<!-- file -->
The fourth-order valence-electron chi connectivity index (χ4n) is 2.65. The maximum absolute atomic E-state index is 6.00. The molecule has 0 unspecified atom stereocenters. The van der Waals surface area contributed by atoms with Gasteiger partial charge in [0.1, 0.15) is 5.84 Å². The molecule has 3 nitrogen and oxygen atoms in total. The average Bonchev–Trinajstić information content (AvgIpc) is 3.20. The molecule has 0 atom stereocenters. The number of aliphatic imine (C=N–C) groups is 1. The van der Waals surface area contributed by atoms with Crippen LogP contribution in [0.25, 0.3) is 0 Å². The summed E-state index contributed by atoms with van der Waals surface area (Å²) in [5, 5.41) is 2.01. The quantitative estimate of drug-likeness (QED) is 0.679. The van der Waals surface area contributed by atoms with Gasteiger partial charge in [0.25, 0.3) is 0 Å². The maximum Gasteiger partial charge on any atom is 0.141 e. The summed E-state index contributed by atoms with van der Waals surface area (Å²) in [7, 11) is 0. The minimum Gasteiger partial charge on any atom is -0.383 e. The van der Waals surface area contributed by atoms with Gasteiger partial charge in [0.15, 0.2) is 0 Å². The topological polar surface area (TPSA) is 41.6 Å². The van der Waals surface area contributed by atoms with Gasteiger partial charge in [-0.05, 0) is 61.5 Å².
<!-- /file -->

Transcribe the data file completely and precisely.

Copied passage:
The fourth-order valence-electron chi connectivity index (χ4n) is 2.65. The maximum absolute atomic E-state index is 6.00. The molecule has 0 unspecified atom stereocenters. The van der Waals surface area contributed by atoms with Gasteiger partial charge in [0.1, 0.15) is 5.84 Å². The molecule has 3 nitrogen and oxygen atoms in total. The average Bonchev–Trinajstić information content (AvgIpc) is 3.20. The molecule has 0 atom stereocenters. The number of aliphatic imine (C=N–C) groups is 1. The van der Waals surface area contributed by atoms with Crippen LogP contribution in [0.25, 0.3) is 0 Å². The summed E-state index contributed by atoms with van der Waals surface area (Å²) in [5, 5.41) is 2.01. The quantitative estimate of drug-likeness (QED) is 0.679. The van der Waals surface area contributed by atoms with Gasteiger partial charge in [0.25, 0.3) is 0 Å². The maximum Gasteiger partial charge on any atom is 0.141 e. The summed E-state index contributed by atoms with van der Waals surface area (Å²) in [7, 11) is 0. The minimum Gasteiger partial charge on any atom is -0.383 e. The van der Waals surface area contributed by atoms with Gasteiger partial charge in [0.15, 0.2) is 0 Å². The topological polar surface area (TPSA) is 41.6 Å². The van der Waals surface area contributed by atoms with Gasteiger partial charge in [-0.05, 0) is 61.5 Å².